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I am displaying a list of files; i.e. xls, doc, pdf, odt etc., in my Java application (Eclipse RCP). When the user clicks on the file, I want to launch the appropriate (according to what the OS thinks) native application, just like it happens in Windows Explorer or the Finder.

And while I am here: It would be nice to also display the same icons that Finder or Explorer use for the different file types.

Is there a library or Eclipse plugin for this?

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This appears to be a duplicate of this question: stackoverflow.com/questions/325299/… –  Ry4an Feb 18 '09 at 8:33
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Not really, notice the Java 1.5 restriction there: "I know that Java 1.6 introduced the Desktop API, but I need a solution for Java 1.5." –  Jonik Jun 11 '09 at 13:13

3 Answers 3

What you want (for Java 6) is java.awt.Desktop:

Desktop.getDesktop().open( file );
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Desktop does not work well on Windows: java.io.IOException: Failed to open file:/C:/Documents%20and%20Settings/Administrator/Desktop/test.pdf. Error message: Application not found at sun.awt.windows.WDesktopPeer.ShellExecute(Unknown Source) ~[na:1.6.0_26] –  Eero Sep 22 '11 at 12:12
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Eero, the function is working as designed: download.oracle.com/javase/6/docs/api/java/awt/… open will throw an IOException "if the specified file has no associated application or the associated application fails to be launched". You might think about prompting for an application to use if an IOException is thrown. –  Joseph Gordon Sep 22 '11 at 16:17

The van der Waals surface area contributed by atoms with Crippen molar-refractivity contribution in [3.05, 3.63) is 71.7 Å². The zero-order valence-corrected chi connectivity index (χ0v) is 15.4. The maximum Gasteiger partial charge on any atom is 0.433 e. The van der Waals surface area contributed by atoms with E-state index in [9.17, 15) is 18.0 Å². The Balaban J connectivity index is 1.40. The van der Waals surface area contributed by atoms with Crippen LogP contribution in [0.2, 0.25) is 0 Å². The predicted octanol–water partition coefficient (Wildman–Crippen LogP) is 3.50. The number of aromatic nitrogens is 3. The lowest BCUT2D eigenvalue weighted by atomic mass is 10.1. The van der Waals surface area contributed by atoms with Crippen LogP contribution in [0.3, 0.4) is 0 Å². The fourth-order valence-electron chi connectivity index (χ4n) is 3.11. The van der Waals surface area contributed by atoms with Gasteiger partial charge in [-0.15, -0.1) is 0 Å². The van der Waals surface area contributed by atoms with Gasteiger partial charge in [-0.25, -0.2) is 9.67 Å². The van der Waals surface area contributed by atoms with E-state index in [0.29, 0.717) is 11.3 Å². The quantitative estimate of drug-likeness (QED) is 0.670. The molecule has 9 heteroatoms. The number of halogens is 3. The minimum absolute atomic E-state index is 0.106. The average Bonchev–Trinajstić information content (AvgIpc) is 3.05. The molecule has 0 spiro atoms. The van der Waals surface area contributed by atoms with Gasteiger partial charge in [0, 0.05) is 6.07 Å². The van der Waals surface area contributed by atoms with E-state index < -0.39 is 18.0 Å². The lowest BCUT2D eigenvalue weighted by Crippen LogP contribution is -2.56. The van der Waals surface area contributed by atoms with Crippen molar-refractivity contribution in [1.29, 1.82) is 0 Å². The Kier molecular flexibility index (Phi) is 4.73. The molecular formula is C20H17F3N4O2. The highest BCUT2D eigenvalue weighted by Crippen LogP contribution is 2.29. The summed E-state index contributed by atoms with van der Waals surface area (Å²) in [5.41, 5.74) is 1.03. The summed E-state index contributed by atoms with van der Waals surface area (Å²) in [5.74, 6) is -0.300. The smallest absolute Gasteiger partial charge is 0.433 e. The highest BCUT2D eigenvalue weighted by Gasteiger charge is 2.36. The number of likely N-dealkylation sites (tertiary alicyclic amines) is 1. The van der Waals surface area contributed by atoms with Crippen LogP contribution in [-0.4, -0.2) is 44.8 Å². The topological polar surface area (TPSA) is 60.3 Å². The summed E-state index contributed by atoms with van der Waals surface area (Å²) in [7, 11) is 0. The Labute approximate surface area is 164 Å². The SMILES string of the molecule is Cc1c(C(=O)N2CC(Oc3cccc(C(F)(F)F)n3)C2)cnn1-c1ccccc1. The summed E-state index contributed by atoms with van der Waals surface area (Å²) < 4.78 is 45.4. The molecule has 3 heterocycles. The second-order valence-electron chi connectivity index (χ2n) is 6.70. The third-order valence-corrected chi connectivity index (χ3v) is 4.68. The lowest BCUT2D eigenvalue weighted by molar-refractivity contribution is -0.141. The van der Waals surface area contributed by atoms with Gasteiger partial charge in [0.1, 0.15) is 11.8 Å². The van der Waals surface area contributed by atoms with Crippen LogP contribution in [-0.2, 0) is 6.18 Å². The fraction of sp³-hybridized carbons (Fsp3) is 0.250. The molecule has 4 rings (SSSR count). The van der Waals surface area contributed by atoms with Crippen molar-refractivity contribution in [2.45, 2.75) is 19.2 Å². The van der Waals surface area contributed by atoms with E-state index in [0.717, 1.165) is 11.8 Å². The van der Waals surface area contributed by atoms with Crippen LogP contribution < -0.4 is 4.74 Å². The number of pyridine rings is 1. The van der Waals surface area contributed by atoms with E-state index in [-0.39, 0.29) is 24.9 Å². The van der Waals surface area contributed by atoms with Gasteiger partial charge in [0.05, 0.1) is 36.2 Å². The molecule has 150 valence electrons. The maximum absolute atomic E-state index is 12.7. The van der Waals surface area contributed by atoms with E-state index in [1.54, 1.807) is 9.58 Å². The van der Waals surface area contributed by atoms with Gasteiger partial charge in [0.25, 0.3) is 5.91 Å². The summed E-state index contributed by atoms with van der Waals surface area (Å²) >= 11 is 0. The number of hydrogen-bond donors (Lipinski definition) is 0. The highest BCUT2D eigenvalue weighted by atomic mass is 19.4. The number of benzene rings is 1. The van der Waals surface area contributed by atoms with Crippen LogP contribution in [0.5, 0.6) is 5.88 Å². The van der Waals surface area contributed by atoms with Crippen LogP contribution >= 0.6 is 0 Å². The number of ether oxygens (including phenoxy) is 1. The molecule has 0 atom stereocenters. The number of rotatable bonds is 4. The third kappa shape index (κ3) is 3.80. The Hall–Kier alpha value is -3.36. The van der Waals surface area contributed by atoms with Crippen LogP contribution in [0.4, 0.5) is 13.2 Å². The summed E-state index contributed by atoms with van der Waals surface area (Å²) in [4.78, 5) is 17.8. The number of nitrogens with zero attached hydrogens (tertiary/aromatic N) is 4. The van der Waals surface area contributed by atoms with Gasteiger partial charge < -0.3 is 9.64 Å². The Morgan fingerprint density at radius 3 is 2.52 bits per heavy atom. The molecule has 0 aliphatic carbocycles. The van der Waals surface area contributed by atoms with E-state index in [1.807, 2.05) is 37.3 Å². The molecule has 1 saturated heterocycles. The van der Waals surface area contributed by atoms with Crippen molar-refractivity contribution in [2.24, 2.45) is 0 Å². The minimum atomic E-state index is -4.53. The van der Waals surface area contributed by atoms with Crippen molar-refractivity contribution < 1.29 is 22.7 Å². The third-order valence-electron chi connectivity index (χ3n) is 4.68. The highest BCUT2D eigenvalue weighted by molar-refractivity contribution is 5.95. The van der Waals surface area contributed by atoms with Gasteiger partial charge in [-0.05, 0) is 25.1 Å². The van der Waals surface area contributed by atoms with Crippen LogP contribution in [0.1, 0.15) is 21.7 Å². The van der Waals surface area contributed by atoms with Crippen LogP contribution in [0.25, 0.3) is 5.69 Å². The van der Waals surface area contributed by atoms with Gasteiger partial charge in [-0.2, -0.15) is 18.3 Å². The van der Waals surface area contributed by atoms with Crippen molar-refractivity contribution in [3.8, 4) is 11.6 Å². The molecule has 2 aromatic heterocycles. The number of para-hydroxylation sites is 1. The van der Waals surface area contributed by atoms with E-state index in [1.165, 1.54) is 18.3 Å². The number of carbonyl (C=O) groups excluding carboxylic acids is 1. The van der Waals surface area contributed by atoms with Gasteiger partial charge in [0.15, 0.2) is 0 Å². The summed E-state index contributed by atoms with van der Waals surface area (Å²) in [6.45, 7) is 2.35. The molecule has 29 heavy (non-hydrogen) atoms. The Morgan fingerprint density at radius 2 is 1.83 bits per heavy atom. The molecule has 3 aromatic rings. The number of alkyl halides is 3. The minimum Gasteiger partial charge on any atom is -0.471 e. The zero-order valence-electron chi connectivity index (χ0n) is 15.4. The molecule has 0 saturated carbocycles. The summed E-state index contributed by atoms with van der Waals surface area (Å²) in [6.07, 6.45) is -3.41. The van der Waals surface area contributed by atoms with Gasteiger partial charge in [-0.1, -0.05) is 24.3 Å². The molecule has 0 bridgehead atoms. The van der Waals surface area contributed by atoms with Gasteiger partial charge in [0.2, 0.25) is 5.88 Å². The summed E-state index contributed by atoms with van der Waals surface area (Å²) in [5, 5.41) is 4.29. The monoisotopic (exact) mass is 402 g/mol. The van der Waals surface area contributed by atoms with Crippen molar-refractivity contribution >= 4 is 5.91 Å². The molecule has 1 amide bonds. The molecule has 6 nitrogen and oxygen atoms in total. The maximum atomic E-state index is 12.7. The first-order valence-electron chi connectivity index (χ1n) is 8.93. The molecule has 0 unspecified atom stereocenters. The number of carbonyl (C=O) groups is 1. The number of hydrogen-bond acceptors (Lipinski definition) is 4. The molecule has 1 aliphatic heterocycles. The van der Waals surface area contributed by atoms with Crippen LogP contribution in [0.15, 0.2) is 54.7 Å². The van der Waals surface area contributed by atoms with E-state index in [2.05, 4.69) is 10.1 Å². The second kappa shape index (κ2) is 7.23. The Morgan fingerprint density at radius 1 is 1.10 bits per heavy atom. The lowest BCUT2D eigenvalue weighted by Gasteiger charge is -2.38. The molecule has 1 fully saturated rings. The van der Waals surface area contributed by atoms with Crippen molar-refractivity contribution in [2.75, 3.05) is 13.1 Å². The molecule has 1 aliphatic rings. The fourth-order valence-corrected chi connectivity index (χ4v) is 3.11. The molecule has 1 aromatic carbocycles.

I have found an API in Eclipse's SWT now that seems to do the trick: org.eclipse.swt.program.Program "provides access to facilities for discovering operating system specific aspects of external program launching."

It has methods to find the program for a given file extension, get the program's icon, and even launch the program.

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Sounds like you're after the Java Activation Framework ("JAF"). This API lets you determine what files are and what actions you can do on them. Or alternatively the Java Desktop Integration Component ("JDIC"). JDIC allows you to create and no doubt query file associations.

Both projects seem to be in a semi-abandoned state howeer (sigh). But that's par for the course for Sun these days. Only other thing I know of is some Windows specific third party library that's based on JNI called Winpack. It does a bunch of other things too.

You can get the associated icon using the FileSystemView class (Java 1.4+).

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Hmm, Desktop.open() seems the simplest way. If one can use Java 6, are there some advantages to using one of these libs instead? –  Jonik Jun 11 '09 at 17:57

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